William Sherman's recent publications include Used Books: Marking Readers in Renaissance England (University of Pennsylvania, 2007) and a special issue of The Huntington Library Quarterly on Prison Writings in Early Modern England. He has edited Shakespeare's Tempest for Norton and Jonson's Alchemist for Cambridge and is now completing the Arden Early Modern Drama edition of Marlowe's Jew of Malta. He is writing a study of visual marginalia called The Reader's Eye and editing a collection of essays--with Juliet Fleming and Adam Smyth--on Renaissance Collage.
Co-sponsored with the Department of Latin American and Iberian Cultures, Columbia University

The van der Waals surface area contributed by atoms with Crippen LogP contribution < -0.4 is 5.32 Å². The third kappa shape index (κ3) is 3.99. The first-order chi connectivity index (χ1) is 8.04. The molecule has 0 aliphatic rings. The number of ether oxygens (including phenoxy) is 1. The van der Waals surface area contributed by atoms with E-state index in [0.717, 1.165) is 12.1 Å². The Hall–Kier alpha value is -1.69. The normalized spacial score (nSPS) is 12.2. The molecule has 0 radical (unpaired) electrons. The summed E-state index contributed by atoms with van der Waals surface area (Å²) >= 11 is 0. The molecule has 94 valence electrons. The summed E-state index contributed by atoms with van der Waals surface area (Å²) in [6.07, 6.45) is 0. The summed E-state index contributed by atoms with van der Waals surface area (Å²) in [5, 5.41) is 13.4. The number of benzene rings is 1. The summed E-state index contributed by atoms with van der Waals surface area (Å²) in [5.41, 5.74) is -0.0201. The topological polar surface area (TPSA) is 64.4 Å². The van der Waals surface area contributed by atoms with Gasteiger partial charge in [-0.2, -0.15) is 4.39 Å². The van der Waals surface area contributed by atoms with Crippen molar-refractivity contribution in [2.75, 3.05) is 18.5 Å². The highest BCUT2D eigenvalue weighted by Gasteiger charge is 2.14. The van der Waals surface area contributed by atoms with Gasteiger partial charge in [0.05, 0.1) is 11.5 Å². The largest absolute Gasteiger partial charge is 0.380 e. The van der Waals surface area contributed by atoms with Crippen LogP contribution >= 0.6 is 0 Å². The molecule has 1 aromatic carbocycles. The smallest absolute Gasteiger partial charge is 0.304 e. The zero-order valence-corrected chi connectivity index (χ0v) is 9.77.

DECEMBER 11 (WEDNESDAY)
A Panel on Personalities in Post-war Publishing
with Loren Glass, Boris Kachka, and Jay Gertzman
Loren Glass is a Professor of English at the University of Iowa and author of Counterculture Colophon: Grove Press, the Evergreen Review, and the Incorporation of the Avant-Garde (Stanford University Press, 2013). Boris Kachka is a journalist and the author of Hothouse: The Art of Survival and the Survival of Art at America's Most Celebrated Publishing House, Farrar Straus Giroux (Simon & Schuster, 2013). Jay Gertzman wrote the first biography of the publisher Samuel Roth, this year's Samuel Roth, Infamous Modernist (University Press of Florida, 2013).